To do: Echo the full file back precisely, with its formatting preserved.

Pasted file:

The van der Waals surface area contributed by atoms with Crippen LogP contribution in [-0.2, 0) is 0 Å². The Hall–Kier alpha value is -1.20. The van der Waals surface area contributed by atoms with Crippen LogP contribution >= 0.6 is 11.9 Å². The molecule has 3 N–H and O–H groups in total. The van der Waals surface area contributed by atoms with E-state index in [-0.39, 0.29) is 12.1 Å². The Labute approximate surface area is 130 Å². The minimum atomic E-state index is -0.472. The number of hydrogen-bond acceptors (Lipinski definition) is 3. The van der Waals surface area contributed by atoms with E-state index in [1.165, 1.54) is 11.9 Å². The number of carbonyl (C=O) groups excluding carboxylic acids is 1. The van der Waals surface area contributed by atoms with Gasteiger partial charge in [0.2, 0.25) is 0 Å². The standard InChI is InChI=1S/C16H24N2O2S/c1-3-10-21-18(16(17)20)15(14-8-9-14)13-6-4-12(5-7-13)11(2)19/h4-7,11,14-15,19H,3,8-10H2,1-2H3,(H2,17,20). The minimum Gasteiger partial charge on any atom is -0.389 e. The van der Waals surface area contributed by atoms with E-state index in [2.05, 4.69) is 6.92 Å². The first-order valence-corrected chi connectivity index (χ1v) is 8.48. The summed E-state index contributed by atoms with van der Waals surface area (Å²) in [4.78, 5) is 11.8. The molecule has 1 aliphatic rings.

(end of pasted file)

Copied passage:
The van der Waals surface area contributed by atoms with Crippen LogP contribution in [-0.2, 0) is 0 Å². The Hall–Kier alpha value is -1.20. The van der Waals surface area contributed by atoms with Crippen LogP contribution >= 0.6 is 11.9 Å². The molecule has 3 N–H and O–H groups in total. The van der Waals surface area contributed by atoms with E-state index in [-0.39, 0.29) is 12.1 Å². The Labute approximate surface area is 130 Å². The minimum atomic E-state index is -0.472. The number of hydrogen-bond acceptors (Lipinski definition) is 3. The van der Waals surface area contributed by atoms with E-state index in [1.165, 1.54) is 11.9 Å². The number of carbonyl (C=O) groups excluding carboxylic acids is 1. The van der Waals surface area contributed by atoms with Gasteiger partial charge in [0.2, 0.25) is 0 Å². The standard InChI is InChI=1S/C16H24N2O2S/c1-3-10-21-18(16(17)20)15(14-8-9-14)13-6-4-12(5-7-13)11(2)19/h4-7,11,14-15,19H,3,8-10H2,1-2H3,(H2,17,20). The minimum Gasteiger partial charge on any atom is -0.389 e. The van der Waals surface area contributed by atoms with E-state index in [2.05, 4.69) is 6.92 Å². The first-order valence-corrected chi connectivity index (χ1v) is 8.48. The summed E-state index contributed by atoms with van der Waals surface area (Å²) in [4.78, 5) is 11.8. The molecule has 1 aliphatic rings.